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Hocking River

Discussion in 'Southeast Ohio Fishing Reports' started by I Fish, Sep 26, 2008.

  1. I Fish

    I Fish I am what I eat.

    I see that alot of people post regarding the Hocking River, and attend OU. I'd just like to note that OU essentially destroyed the Hocking with their flood protection project. The slow, wide silty river that you see from Whites Mill to the bridge by Harmony Rd. is truely an enviromental disaster. That part of the river used to look like it does above Whites Mill, but since OU, in all of their genius, built some of the student housing in the flood plain, decided to move the river, and widen it to stop the seemingly endless flooding. Now, because of the slow current, silt builds up, and slowly washes down stream. For example, it used to be about 30' deep at the mouth of Stroud's Run(Dow lakes overflow). The last time I was there, it was only about 10'. And this trend has continued for the rest of the river, to it's confluence with the Ohio. In the 1970's, my dad used to run a 9.9 on a jon boat from the bridge at Cole's Mobile Homes, to the Guysville dam, without stopping, and at low pool. Impossible, and barely imaginable today. Even the sand bars are covered in silt. Maybe you guys could lobby OU to clean up their mess, and possibly create a possible new economic boon for the area. Just imagine all of the enviromental protestors if a private enterprise tried the above, but, since it's all knowing OU, who am I to argue? Just my two cents.....................
  2. RiverWader

    RiverWader Cottontail Mafia

    Im Glad there are no Boats on the Hocking, I dont have to worry about gettin ran over while wading.

  3. Yeah, but you can still can fish in that stretch, so all isn't bad:) I'll agree it doesn't look good and isn't the best environmently, but nothing to do but fish it and wish it was different. Man, I miss seeing and fishing that stretch, as ugly as it is:) :)
  4. yes they need to dredge it out from whites mill down they could take the sand n gravel out and use it for something but they never will unless it starts flooding down thru there it just a worthless stretch of ankle deep water
  5. I don't mind it really, It could be A LOT better, but i'm still catchin fish:) If you don't mind gettin a little wet you can find those deeper channels and work them slowly and catch some decent footballs out of there.
  6. I Fish

    I Fish I am what I eat.

    Sure, you can catch fish there, but imagine what it would be like if it were still in it's natural state. All of that silt has to affect the spawn. I've talked to a couple of DNR guys, who think alot of those fish were actually hatched in the lakes that overflow into it, besides the fish that migrate up from the Ohio. Iowa DNR studied catfish that migrated 50+ mile up tributaries of the Mississippi River. Regardless, more water has to mean more usable habitat, and hence, more fish. There are more fish in Dow Lake than there are in a farm pond. I just don't think that OU should be allowed to destroy our natural resources for their economic gain. They should have to at least try to fix it, wing dams, or something. Anything is better than nothing. Maybe when the water in Hockingport becomes to shallow for boat traffic, people will take note, because that is what's coming. It may take several more years, but, eventually.......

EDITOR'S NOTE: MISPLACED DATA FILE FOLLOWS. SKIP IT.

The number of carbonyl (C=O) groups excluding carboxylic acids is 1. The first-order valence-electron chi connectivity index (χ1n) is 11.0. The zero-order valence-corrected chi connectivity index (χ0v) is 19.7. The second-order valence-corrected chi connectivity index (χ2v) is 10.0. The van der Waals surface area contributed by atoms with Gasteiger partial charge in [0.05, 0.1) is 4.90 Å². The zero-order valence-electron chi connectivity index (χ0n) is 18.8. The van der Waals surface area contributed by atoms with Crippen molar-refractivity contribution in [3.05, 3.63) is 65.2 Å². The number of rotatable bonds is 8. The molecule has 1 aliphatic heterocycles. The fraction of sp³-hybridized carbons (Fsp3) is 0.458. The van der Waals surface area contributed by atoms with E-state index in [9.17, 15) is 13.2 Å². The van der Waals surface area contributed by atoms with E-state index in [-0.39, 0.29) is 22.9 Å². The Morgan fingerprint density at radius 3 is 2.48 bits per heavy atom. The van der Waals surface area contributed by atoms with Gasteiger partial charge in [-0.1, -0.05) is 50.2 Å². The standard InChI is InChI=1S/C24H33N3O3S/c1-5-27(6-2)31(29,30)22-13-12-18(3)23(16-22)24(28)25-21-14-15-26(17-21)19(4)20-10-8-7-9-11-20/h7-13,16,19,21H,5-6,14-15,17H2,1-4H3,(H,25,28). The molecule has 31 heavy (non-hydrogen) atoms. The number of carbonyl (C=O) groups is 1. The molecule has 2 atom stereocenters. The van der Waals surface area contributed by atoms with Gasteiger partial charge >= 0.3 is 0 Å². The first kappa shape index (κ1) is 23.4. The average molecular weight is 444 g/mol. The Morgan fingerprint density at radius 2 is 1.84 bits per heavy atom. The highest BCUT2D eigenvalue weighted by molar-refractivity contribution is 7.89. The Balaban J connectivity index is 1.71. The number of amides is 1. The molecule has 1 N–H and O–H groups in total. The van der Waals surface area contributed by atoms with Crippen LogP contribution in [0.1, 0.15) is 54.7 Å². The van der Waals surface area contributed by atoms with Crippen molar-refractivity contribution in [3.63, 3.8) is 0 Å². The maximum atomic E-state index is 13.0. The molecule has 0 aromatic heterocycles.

7. striperfreak

    striperfreak stripes and smallies

    You are right on, I fish, the river around guysville is slowing silting in, less habitat for the fishes, i canoed this area last year and from 8 years ago there is a amazing difference, hardly any deep holes left, couldnt find much bottom that wasnt silted in. It is not that the deep holes have changed as every river does, its that they are silted in...............
  8. 3wt


    I wasn't around when it happened, but I think only blaming OU is a bit misguided. The city of Athens supported the project and the Army Corps of Engineers (eagerly)carried it out. We know that many of the projects done by the Army Corps over the past 40 years have been environmental disasters. Personally, I agree with you that it is ugly, but I don't think OU is solely responsible. When I fish the Hocking, 90% of my time is spent upstream of White's Mill.
  9. I Fish

    I Fish I am what I eat.

    You are right that the project was approved by the City of Athens, but I'd like to point out that most of the property on the south side of E. State Street is owned by OU. From Ponderosa on down, including Wal-Mart, and I think all the way to Arby's. The buisinesses there have a 100 year lease only. So, with the prime property on that end of town being the most valuable, and not forgetting the other OU property that used to flood, it would seem that OU should bear the brunt of the financial burden, as they have had the most benefit. Who else could take swamp and flood plain land, and turn it into commercial property? It really makes alot of sense. Especially when you look at the undeveloped hills on both sides of the river. They are privately owned, and aren't cheap, considering you can buy swamp ground for next to nothing, then let federal tax dollars fix it for you. PERFECT.............